HUDSON–Ken Flood, Columbia County planning commissioner, and public transportation consultant Debbie Soule reported on their transportation study and plan before a special meeting of the County Board of Supervisors’ Transportation Committee. The study, a nine-month work in progress, is now a 130 page document due for release next week.
Ms. Soule, who helps counties and towns with transportation issues including coordination, operations, marketing, funding and subsidies, was hired by Columbia and Greene counties, which will each pay 5% of her $100,000 contract. The other 90% is being funded by a state grant. She has worked with Amsterdam, Oswego, and other cities, in each case helping the municipalities save significant sums.
The plan, once enacted, “should save Columbia County money while providing better, more efficient, convenient, and green service,” said Commissioner Flood. “This is a very exciting development. It’s taken a while, but it’s going to be well worth it,” he said.
The county has some public transportation, including the Hudson shuttle bus that takes shoppers from a few locations in Hudson to stores on Fairview Avenue for a dollar a ride. Copake, Ancram, Germantown, Claverack, Taghkanic and Gallatin are served by two different routes, and four buses make daily runs to Albany and back for around $5 a ride. But in spite of the fact that as many as 5,000 people already take some 32,000 rides per year, there’s still plenty of room for improvement both in cost effectiveness and in the ability to get people to their destinations on time.
Money from the federal economic stimulus package has been used to purchase two new, 32-passenger buses that will arrive and be put to work in Hudson in just a few weeks. Another $165,000 of stimulus money has been committed to two15-passenger buses that will be used to bring riders in from outlying areas, where ridership is not as high, to connect with buses going to Albany.
Ms. Soule emphasized the importance of keeping public transportation public and not geared exclusively toward any one group–shoppers for instance–a factor that might discourage future state and federal government funding for transportation. Increased revenues are expected in two to three years as ridership increases, and Ms. Soule recommends asking the businesses along Fairview Avenue and elsewhere, which stand to benefit from increased numbers of shoppers, to support the system through contributions.
One hidden local resource, it turns out, is the number of buses already in operation by organizations like COARC, the Health Care Consortium and Veterans’ Services. If an organization is willing, some of those vehicles might be put into public service when they are not otherwise being used. In theory, this would increase the usefulness of each vehicle, while cutting down the cost of setting up an expanded transportation system, and the public would have more use of resources that taxpayers are already supporting.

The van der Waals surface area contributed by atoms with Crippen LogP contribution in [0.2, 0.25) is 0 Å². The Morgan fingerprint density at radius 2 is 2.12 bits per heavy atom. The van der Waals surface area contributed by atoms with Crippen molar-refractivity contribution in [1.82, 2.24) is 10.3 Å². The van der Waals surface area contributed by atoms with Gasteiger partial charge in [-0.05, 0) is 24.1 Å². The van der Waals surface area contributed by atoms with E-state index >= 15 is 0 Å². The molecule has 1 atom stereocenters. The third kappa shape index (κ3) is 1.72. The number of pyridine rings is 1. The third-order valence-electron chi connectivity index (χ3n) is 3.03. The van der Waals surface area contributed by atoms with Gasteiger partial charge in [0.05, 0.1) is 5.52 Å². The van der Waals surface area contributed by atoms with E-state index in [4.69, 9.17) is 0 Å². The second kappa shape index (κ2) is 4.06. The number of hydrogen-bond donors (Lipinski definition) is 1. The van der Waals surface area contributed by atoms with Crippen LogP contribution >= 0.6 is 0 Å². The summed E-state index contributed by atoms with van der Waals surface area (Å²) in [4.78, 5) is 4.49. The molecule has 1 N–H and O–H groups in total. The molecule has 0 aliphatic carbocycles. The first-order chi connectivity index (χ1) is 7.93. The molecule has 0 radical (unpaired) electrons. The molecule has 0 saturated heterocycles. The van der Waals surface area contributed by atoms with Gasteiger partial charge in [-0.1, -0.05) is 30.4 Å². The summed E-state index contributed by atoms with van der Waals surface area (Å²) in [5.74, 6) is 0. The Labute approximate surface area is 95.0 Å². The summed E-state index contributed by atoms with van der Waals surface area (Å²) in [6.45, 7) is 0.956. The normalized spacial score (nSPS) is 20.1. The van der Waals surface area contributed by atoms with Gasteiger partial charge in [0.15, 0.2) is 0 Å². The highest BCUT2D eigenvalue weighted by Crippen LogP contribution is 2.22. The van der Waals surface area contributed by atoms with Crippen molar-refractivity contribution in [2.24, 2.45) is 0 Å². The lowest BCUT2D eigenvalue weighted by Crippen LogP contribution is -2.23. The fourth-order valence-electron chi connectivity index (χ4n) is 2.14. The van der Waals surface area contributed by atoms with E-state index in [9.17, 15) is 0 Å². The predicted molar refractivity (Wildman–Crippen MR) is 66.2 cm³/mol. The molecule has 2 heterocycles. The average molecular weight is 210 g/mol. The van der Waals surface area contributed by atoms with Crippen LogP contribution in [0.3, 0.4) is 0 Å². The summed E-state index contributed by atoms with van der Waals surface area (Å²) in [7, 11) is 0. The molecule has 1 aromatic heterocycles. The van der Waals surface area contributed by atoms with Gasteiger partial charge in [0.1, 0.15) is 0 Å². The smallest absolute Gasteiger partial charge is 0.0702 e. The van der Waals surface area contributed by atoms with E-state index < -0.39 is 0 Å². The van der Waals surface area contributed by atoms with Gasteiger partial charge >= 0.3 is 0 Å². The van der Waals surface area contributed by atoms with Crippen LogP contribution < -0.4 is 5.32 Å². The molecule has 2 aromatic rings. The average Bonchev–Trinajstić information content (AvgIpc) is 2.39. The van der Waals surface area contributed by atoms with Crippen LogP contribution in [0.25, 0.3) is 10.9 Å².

At present many public agencies spend heavily on transportation for clients. The Department of Social Services (DSS) now spends $600,000 or more annually on transportation. It frequently uses taxis while being unable to negotiate a contract with any of the local cab companies. The department is required by federal law to provide appropriate transportation that complies with the Americans with Disabilities Act.
Disabled riders may benefit from new laws that allow bus drivers to travel up to 3/4 of a mile beyond a regular route to reach those who cannot travel to regular bus stops. But current transportation law can work against efficiency too. A bus needs a waiver from the state to travel beyond city limits. A Hudson trolley can’t even go to Greenport without one, said Mr. Flood.
Right now the committee is grappling with the question of whether to recommend hiring a transportation coordinator or mobility manager, perhaps the biggest cost item of the new plan and the move likely to lead to the most progress as well. Ultimately, that decision will be made by the Board of Supervisors.
Art Baer (R-Hillsdale), a member of the Transportation Committee, has asked Ms. Soule for three different levels of improvement, accompanied by cost estimates.
If improvements are made, the public will need to be educated about the new opportunities. “You need to get better routes that serve people better, then you need to publicize them with schedules that are easier to access and read, and a logo, so people recognize the buses,” said Mr. Flood.
The committee is looking for a 50% improvement in two -to-three years, but the plan, if properly enacted, has the potential to realize savings in the realm of $400,000 over 5 years.